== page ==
FIND YOUR HOUSE – Once you know the value of the mortgage you can secure, look for a property that matches your budget
SURVEYOR STEPS IN – A surveyor will inspect the property to determine its value and structural soundness and will report their findings to the bank
MORTGAGE OFFER – Once the surveyor has determined the value of the property, you can apply for a firm mortgage offer
SOLICITOR – The solicitor will combine your deposit and mortgage to arrive at the agreed price
MORTGAGE – The bank will issue the agreed mortgage funds to the solicitor
First-time buyers guide
Tips for first-time buyers
We all want the security of owning our own home, but buying a property for the first time can be daunting, and there are many important factors to consider.
A mortgage may just be a loan, but it is over a very long term, and your repayments can go up or down depending on market conditions.
Don't overstretch yourself, the future is unpredictable, and rates vary over time. If your mortgage repayments become unaffordable, the bank may repossess your home.
Save as much as possible; having a bigger deposit means your LTV and repayments will be lower.
Familiarise yourself with the terminology
LTV (loan-to-value) is a term used by mortgage brokers and banks to determine what proportion of the property’s value you are borrowing. For example, if your deposit is £10,000 and the property costs £100,000, your LTV will be 90%. The higher your LTV, the more expensive your mortgage will be.
Save, save, save
The best way to improve your chance of getting a mortgage is to save as big a deposit as possible. It will give you a lower LTV, which means a lower interest rate, and, therefore, lower monthly repayments, leaving you with more money in your pocket every month.
Explore all your options
Look into help-to-buy and shared-ownership schemes, housing associations often run these. Typically, the share of the property owned is between 10% and 75%, and you would then pay rent on the remaining amount with options in the future to increase your share.
A mortgage shared is a mortgage halved or even quartered
Alternatively, consider buying a property with friends or a sibling to combine your earning potential; this can help lower your monthly outgoings while giving you the security of owning your home. Nowadays, some lenders will allow up to 4 people to share a mortgage.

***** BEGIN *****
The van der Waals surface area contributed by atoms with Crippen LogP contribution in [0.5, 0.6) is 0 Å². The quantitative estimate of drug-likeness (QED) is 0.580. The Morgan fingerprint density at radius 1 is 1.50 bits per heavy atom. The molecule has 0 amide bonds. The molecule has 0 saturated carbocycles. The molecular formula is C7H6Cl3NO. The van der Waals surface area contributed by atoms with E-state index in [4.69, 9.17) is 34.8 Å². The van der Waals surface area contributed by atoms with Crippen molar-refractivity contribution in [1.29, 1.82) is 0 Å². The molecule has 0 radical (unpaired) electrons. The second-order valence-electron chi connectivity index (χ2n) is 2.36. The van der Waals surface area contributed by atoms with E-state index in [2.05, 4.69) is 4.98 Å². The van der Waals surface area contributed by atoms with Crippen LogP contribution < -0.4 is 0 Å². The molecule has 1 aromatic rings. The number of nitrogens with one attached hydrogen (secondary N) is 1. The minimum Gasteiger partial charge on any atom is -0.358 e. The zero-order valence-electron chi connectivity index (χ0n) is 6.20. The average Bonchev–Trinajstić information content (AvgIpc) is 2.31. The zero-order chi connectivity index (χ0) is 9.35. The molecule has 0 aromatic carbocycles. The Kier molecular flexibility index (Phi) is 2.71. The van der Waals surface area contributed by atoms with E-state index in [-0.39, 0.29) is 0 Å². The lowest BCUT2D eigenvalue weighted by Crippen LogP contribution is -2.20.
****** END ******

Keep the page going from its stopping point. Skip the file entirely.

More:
Improve your credit rating
Get a credit report and check your credit file, make sure all of the addresses in it are accurate. There are lots of online guides that can advise you on how to improve your credit score, by making sure you’re on the electoral roll, for example, and clearing any outstanding loans/credit card balances.
How old do you want to be when your mortgage is paid off?
Before applying for a mortgage, it's a good idea to think about how long you want the term to be. The younger you are, the longer your term can be. Lenders usually lend up to the age of 75. If you are sharing a mortgage, this will be calculated based on the age of the oldest applicant. Remember, the longer the term, the lower the repayments but, the more interest you are likely to pay over the life of the mortgage.
Sequence of events leading up to buying a property
We hope you found this guide useful. If you have questions we haven't answered, our buying team is available to help you.
To recap, here's the usual sequence of events that take place when you buy a property
- Secure finance (if necessary, put your property on the market, get a mortgage in principle)
- Find a property you want to buy
- Make an offer
- Find a conveyancing solicitor
- Find a surveyor (if the bank providing you with a mortgage does not have their own)
- Agree on a moving date
- Contact a removal company
- Exchange contracts
- Get the keys and move in